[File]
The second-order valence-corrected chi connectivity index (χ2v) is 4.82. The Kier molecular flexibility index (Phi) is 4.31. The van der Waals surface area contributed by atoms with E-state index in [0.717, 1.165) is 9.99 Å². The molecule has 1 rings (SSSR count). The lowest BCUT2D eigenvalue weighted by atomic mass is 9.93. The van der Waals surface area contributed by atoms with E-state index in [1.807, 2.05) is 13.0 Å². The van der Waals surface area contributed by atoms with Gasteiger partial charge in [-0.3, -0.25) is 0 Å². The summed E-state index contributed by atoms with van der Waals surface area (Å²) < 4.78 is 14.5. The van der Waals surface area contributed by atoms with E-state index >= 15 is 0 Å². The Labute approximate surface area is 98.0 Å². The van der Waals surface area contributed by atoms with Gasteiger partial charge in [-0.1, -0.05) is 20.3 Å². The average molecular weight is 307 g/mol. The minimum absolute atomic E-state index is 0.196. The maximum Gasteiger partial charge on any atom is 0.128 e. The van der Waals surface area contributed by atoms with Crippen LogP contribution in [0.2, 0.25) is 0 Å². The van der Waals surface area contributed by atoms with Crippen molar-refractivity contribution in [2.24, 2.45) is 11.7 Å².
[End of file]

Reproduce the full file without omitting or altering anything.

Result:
The second-order valence-corrected chi connectivity index (χ2v) is 4.82. The Kier molecular flexibility index (Phi) is 4.31. The van der Waals surface area contributed by atoms with E-state index in [0.717, 1.165) is 9.99 Å². The molecule has 1 rings (SSSR count). The lowest BCUT2D eigenvalue weighted by atomic mass is 9.93. The van der Waals surface area contributed by atoms with E-state index in [1.807, 2.05) is 13.0 Å². The van der Waals surface area contributed by atoms with Gasteiger partial charge in [-0.3, -0.25) is 0 Å². The summed E-state index contributed by atoms with van der Waals surface area (Å²) < 4.78 is 14.5. The van der Waals surface area contributed by atoms with E-state index >= 15 is 0 Å². The Labute approximate surface area is 98.0 Å². The van der Waals surface area contributed by atoms with Gasteiger partial charge in [-0.1, -0.05) is 20.3 Å². The average molecular weight is 307 g/mol. The minimum absolute atomic E-state index is 0.196. The maximum Gasteiger partial charge on any atom is 0.128 e. The van der Waals surface area contributed by atoms with Crippen LogP contribution in [0.2, 0.25) is 0 Å². The van der Waals surface area contributed by atoms with Crippen molar-refractivity contribution in [2.24, 2.45) is 11.7 Å².